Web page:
Public Horticulture, Public Gardens


Public Horticulture
The display of plants for the enjoyment of the public, with or without interpretive signage, characterizes a great range of landscapes that are open to public view. Prominent among such sites are theme parks (think of the Disney parks, Sea World, Marineland, Universal Studios, etc.), zoos, hotel grounds, school and university campuses, city parks and recreation areas, airports and convention centers, shopping malls, and tourist attractions of all kinds.

Horticulturists play a role in selecting plants and, with landscape designers, choose their placement (and replacement), manage their nutrition, irrigation, pests and diseases, pruning, and procure and manage plants for seasonal purposes. Plants contribute to managing pollution and climate change though their selection, use and positioning in the urban landscape. Special challenges can come up, such as new trends for green roofs and walls, disguising transit lines, massive concepts such as Singapore’s Gardens by the Bay development or Dubai’s new gardens.

Public Gardens
Traditionally, public gardens include botanical gardens and arboretums, but the definition can extend beyond these limits. Botanical gardens and arboreta have a mission in that they collect and display plants, sometimes opting for horticultural displays that draw in the paying public, and sometimes focusing on conservation, native plant germplasm, and collections of particular plant groups. Besides outdoor collections, many botanical gardens will have a conservatory for tender, non-native plants.

The organization of such gardens requires a director, various assistants, financial managements, record-keeping, research, education and interpretation, and public relations, to name a few. Knowledge of taxonomy, propagation, arboriculture, horticultural operations, volunteer coordination, fund-raising, and numerous other skills offer broad opportunities to careers in public gardens. Some gardens receive support from municipal governments while others charge admission and conduct extensive fund-raising programs.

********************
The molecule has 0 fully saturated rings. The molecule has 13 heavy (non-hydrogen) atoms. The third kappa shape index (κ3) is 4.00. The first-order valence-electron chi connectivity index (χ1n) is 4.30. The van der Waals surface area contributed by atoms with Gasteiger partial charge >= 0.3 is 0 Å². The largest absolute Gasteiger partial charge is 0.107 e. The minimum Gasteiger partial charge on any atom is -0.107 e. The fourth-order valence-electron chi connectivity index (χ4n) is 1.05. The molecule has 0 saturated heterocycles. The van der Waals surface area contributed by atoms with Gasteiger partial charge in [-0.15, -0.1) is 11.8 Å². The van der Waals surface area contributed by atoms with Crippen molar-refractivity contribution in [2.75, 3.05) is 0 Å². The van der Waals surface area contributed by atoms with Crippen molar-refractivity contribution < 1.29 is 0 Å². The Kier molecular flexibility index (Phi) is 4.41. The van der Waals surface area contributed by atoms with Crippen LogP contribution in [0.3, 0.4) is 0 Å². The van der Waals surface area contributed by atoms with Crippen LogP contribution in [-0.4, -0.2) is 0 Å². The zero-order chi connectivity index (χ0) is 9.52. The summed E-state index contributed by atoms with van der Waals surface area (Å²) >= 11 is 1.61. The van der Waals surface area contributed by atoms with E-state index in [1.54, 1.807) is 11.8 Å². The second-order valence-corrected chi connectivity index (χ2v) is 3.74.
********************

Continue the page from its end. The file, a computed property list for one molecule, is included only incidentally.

Turf Management
Although golf courses are often considered the epitome of managed turf, there are many variations of sports turf that require a trained expert’s knowledge. Whether the site be a city park, high school or collegiate football field, a professional football or baseball stadium, management requires the knowledge of what grass to select, how to feed and irrigate it, control measures for pests and diseases, repairs to overused fields, and, of course, what its mowing needs are for the uses to be made of it. Turf is also a feature of public grounds (parks, municipal buildings, cemeteries) and commercial settings as diverse as hotels and corporate headquarters. Production of turf, either as sod, stolons, or by seed, is still another aspect of the opportunities in turf grass management.

Careers in Public Horticulture

Administration, Leadership and ManagementHorticulture and Arboriculture
Executive Director Development DirectorDirector of Horticulture
Membership CoordinatorHorticulturist
Volunteer CoordinatorLandscape Designer
Financial OfficerGrounds Supervisor
Fund-raisingMaintenance Supervisor
Public RelationsGreenhouse and Conservatory Manager
Integrated Pest Management Specialist
Education and InterpretationUrban Forester
Director of EducationArborist
Outreach CoordinatorGolf Course services
Adult Education Youth, Student and University ProgramsSports Turf Manager
Children’s Education Interpretation & SignsSod and grass seed production
Visitor ServicesIrrigation Specialist
Park Services Manager
Plant Collections
Taxonomist, Curator of Plant Collections, ConservationParks & Recreation Facilities Manager

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